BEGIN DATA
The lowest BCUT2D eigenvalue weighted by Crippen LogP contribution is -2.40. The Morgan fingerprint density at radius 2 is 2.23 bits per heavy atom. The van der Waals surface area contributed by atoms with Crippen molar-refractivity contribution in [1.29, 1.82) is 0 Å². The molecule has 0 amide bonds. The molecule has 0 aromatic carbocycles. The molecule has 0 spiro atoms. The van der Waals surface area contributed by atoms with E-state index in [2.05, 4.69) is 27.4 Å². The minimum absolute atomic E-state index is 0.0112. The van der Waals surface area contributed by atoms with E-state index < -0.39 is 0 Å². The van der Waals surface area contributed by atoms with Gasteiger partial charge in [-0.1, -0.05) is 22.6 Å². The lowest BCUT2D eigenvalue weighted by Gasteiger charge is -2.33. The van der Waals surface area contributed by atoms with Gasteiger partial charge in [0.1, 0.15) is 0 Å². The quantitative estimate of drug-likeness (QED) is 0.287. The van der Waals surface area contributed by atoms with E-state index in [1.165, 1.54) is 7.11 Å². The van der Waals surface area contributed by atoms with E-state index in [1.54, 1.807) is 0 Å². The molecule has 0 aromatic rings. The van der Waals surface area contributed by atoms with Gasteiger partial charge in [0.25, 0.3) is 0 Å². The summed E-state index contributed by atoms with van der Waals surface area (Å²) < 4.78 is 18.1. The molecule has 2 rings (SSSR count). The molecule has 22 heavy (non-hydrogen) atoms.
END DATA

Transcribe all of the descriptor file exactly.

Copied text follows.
The lowest BCUT2D eigenvalue weighted by Crippen LogP contribution is -2.40. The Morgan fingerprint density at radius 2 is 2.23 bits per heavy atom. The van der Waals surface area contributed by atoms with Crippen molar-refractivity contribution in [1.29, 1.82) is 0 Å². The molecule has 0 amide bonds. The molecule has 0 aromatic carbocycles. The molecule has 0 spiro atoms. The van der Waals surface area contributed by atoms with E-state index in [2.05, 4.69) is 27.4 Å². The minimum absolute atomic E-state index is 0.0112. The van der Waals surface area contributed by atoms with E-state index < -0.39 is 0 Å². The van der Waals surface area contributed by atoms with Gasteiger partial charge in [-0.1, -0.05) is 22.6 Å². The lowest BCUT2D eigenvalue weighted by Gasteiger charge is -2.33. The van der Waals surface area contributed by atoms with Gasteiger partial charge in [0.1, 0.15) is 0 Å². The quantitative estimate of drug-likeness (QED) is 0.287. The van der Waals surface area contributed by atoms with E-state index in [1.165, 1.54) is 7.11 Å². The van der Waals surface area contributed by atoms with E-state index in [1.54, 1.807) is 0 Å². The molecule has 0 aromatic rings. The van der Waals surface area contributed by atoms with Gasteiger partial charge in [0.25, 0.3) is 0 Å². The summed E-state index contributed by atoms with van der Waals surface area (Å²) < 4.78 is 18.1. The molecule has 2 rings (SSSR count). The molecule has 22 heavy (non-hydrogen) atoms.